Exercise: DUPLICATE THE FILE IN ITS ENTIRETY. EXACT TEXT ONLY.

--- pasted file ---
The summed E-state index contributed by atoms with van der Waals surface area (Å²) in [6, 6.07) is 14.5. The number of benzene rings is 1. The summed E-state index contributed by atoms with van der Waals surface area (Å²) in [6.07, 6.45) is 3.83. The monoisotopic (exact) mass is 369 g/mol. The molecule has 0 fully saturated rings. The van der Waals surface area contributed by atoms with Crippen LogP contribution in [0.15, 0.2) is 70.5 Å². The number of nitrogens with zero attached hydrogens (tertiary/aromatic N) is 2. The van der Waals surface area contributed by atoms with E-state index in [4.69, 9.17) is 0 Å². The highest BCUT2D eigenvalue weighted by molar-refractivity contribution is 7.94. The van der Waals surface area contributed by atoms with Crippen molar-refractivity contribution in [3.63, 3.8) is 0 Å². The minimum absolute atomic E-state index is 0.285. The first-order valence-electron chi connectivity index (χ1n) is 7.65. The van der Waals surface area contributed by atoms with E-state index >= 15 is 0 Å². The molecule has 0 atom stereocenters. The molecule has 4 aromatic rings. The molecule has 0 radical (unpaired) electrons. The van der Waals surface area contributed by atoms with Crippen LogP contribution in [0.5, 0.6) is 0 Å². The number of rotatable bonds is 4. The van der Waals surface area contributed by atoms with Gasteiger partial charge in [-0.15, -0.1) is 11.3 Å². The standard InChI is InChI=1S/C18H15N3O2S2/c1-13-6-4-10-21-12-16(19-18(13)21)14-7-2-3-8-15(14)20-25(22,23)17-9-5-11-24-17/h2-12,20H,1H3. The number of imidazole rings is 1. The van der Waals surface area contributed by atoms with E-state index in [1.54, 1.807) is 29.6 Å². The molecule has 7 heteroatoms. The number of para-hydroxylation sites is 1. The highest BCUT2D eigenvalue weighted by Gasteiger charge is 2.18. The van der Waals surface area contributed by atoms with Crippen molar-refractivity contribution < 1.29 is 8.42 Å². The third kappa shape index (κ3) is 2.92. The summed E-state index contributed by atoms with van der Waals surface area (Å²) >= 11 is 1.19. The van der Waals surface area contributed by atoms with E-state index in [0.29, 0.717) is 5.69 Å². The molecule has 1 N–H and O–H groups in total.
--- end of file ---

The summed E-state index contributed by atoms with van der Waals surface area (Å²) in [6, 6.07) is 14.5. The number of benzene rings is 1. The summed E-state index contributed by atoms with van der Waals surface area (Å²) in [6.07, 6.45) is 3.83. The monoisotopic (exact) mass is 369 g/mol. The molecule has 0 fully saturated rings. The van der Waals surface area contributed by atoms with Crippen LogP contribution in [0.15, 0.2) is 70.5 Å². The number of nitrogens with zero attached hydrogens (tertiary/aromatic N) is 2. The van der Waals surface area contributed by atoms with E-state index in [4.69, 9.17) is 0 Å². The highest BCUT2D eigenvalue weighted by molar-refractivity contribution is 7.94. The van der Waals surface area contributed by atoms with Crippen molar-refractivity contribution in [3.63, 3.8) is 0 Å². The minimum absolute atomic E-state index is 0.285. The first-order valence-electron chi connectivity index (χ1n) is 7.65. The van der Waals surface area contributed by atoms with E-state index >= 15 is 0 Å². The molecule has 0 atom stereocenters. The molecule has 4 aromatic rings. The molecule has 0 radical (unpaired) electrons. The van der Waals surface area contributed by atoms with Crippen LogP contribution in [0.5, 0.6) is 0 Å². The number of rotatable bonds is 4. The van der Waals surface area contributed by atoms with Gasteiger partial charge in [-0.15, -0.1) is 11.3 Å². The standard InChI is InChI=1S/C18H15N3O2S2/c1-13-6-4-10-21-12-16(19-18(13)21)14-7-2-3-8-15(14)20-25(22,23)17-9-5-11-24-17/h2-12,20H,1H3. The number of imidazole rings is 1. The van der Waals surface area contributed by atoms with E-state index in [1.54, 1.807) is 29.6 Å². The molecule has 7 heteroatoms. The number of para-hydroxylation sites is 1. The highest BCUT2D eigenvalue weighted by Gasteiger charge is 2.18. The van der Waals surface area contributed by atoms with Crippen molar-refractivity contribution < 1.29 is 8.42 Å². The third kappa shape index (κ3) is 2.92. The summed E-state index contributed by atoms with van der Waals surface area (Å²) >= 11 is 1.19. The van der Waals surface area contributed by atoms with E-state index in [0.29, 0.717) is 5.69 Å². The molecule has 1 N–H and O–H groups in total.